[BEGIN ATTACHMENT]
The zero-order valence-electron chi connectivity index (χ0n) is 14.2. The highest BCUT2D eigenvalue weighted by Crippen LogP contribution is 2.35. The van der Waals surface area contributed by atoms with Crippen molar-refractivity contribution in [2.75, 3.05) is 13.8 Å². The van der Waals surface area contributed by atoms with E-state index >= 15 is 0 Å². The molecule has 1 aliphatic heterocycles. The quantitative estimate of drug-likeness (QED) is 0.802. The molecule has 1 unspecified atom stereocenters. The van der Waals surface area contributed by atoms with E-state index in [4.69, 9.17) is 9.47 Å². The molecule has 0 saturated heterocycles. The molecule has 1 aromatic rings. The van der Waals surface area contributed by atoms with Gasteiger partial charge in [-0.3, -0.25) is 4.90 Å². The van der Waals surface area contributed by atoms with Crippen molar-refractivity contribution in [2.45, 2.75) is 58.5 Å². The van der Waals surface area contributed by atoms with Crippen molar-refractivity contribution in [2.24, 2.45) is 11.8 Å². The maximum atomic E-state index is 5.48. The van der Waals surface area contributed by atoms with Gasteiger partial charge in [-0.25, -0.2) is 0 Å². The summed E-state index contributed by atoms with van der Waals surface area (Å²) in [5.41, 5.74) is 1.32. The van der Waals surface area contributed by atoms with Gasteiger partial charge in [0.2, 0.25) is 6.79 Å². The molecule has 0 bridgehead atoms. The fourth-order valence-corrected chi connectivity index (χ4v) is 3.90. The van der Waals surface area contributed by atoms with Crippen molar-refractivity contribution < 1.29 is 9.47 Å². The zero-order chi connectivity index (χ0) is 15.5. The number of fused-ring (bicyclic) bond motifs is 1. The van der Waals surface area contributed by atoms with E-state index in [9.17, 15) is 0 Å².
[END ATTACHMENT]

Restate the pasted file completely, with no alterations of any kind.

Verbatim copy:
The zero-order valence-electron chi connectivity index (χ0n) is 14.2. The highest BCUT2D eigenvalue weighted by Crippen LogP contribution is 2.35. The van der Waals surface area contributed by atoms with Crippen molar-refractivity contribution in [2.75, 3.05) is 13.8 Å². The van der Waals surface area contributed by atoms with E-state index >= 15 is 0 Å². The molecule has 1 aliphatic heterocycles. The quantitative estimate of drug-likeness (QED) is 0.802. The molecule has 1 unspecified atom stereocenters. The van der Waals surface area contributed by atoms with E-state index in [4.69, 9.17) is 9.47 Å². The molecule has 0 saturated heterocycles. The molecule has 1 aromatic rings. The van der Waals surface area contributed by atoms with Gasteiger partial charge in [-0.3, -0.25) is 4.90 Å². The van der Waals surface area contributed by atoms with Crippen molar-refractivity contribution in [2.45, 2.75) is 58.5 Å². The van der Waals surface area contributed by atoms with Crippen molar-refractivity contribution in [2.24, 2.45) is 11.8 Å². The maximum atomic E-state index is 5.48. The van der Waals surface area contributed by atoms with Gasteiger partial charge in [-0.25, -0.2) is 0 Å². The summed E-state index contributed by atoms with van der Waals surface area (Å²) in [5.41, 5.74) is 1.32. The van der Waals surface area contributed by atoms with Gasteiger partial charge in [0.2, 0.25) is 6.79 Å². The molecule has 0 bridgehead atoms. The fourth-order valence-corrected chi connectivity index (χ4v) is 3.90. The van der Waals surface area contributed by atoms with Crippen molar-refractivity contribution < 1.29 is 9.47 Å². The zero-order chi connectivity index (χ0) is 15.5. The number of fused-ring (bicyclic) bond motifs is 1. The van der Waals surface area contributed by atoms with E-state index in [9.17, 15) is 0 Å².